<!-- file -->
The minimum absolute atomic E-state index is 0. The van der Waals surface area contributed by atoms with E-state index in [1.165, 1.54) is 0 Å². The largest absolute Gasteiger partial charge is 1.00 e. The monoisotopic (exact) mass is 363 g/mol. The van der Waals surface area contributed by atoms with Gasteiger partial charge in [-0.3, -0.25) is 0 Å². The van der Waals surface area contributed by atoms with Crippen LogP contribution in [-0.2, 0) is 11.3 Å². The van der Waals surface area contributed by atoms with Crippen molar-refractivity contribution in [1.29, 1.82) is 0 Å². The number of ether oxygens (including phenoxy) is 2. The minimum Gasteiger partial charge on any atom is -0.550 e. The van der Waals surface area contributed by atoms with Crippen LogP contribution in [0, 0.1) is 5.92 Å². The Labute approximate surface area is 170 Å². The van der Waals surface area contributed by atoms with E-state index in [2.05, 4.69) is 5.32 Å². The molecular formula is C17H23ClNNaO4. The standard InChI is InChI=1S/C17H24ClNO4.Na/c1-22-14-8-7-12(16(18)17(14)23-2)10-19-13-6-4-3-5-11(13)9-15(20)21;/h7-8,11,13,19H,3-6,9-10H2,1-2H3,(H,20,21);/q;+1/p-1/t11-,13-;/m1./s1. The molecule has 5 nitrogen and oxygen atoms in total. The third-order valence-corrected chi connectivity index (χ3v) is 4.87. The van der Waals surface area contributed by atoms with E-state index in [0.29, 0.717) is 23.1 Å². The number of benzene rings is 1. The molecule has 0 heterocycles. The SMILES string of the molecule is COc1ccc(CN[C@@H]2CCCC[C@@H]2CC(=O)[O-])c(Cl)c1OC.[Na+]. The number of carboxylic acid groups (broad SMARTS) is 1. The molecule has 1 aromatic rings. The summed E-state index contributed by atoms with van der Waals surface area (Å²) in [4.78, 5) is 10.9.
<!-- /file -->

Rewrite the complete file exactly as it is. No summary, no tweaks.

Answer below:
The minimum absolute atomic E-state index is 0. The van der Waals surface area contributed by atoms with E-state index in [1.165, 1.54) is 0 Å². The largest absolute Gasteiger partial charge is 1.00 e. The monoisotopic (exact) mass is 363 g/mol. The van der Waals surface area contributed by atoms with Gasteiger partial charge in [-0.3, -0.25) is 0 Å². The van der Waals surface area contributed by atoms with Crippen LogP contribution in [-0.2, 0) is 11.3 Å². The van der Waals surface area contributed by atoms with Crippen molar-refractivity contribution in [1.29, 1.82) is 0 Å². The number of ether oxygens (including phenoxy) is 2. The minimum Gasteiger partial charge on any atom is -0.550 e. The van der Waals surface area contributed by atoms with Crippen LogP contribution in [0, 0.1) is 5.92 Å². The Labute approximate surface area is 170 Å². The van der Waals surface area contributed by atoms with E-state index in [2.05, 4.69) is 5.32 Å². The molecular formula is C17H23ClNNaO4. The standard InChI is InChI=1S/C17H24ClNO4.Na/c1-22-14-8-7-12(16(18)17(14)23-2)10-19-13-6-4-3-5-11(13)9-15(20)21;/h7-8,11,13,19H,3-6,9-10H2,1-2H3,(H,20,21);/q;+1/p-1/t11-,13-;/m1./s1. The molecule has 5 nitrogen and oxygen atoms in total. The third-order valence-corrected chi connectivity index (χ3v) is 4.87. The van der Waals surface area contributed by atoms with E-state index in [0.29, 0.717) is 23.1 Å². The number of benzene rings is 1. The molecule has 0 heterocycles. The SMILES string of the molecule is COc1ccc(CN[C@@H]2CCCC[C@@H]2CC(=O)[O-])c(Cl)c1OC.[Na+]. The number of carboxylic acid groups (broad SMARTS) is 1. The molecule has 1 aromatic rings. The summed E-state index contributed by atoms with van der Waals surface area (Å²) in [4.78, 5) is 10.9.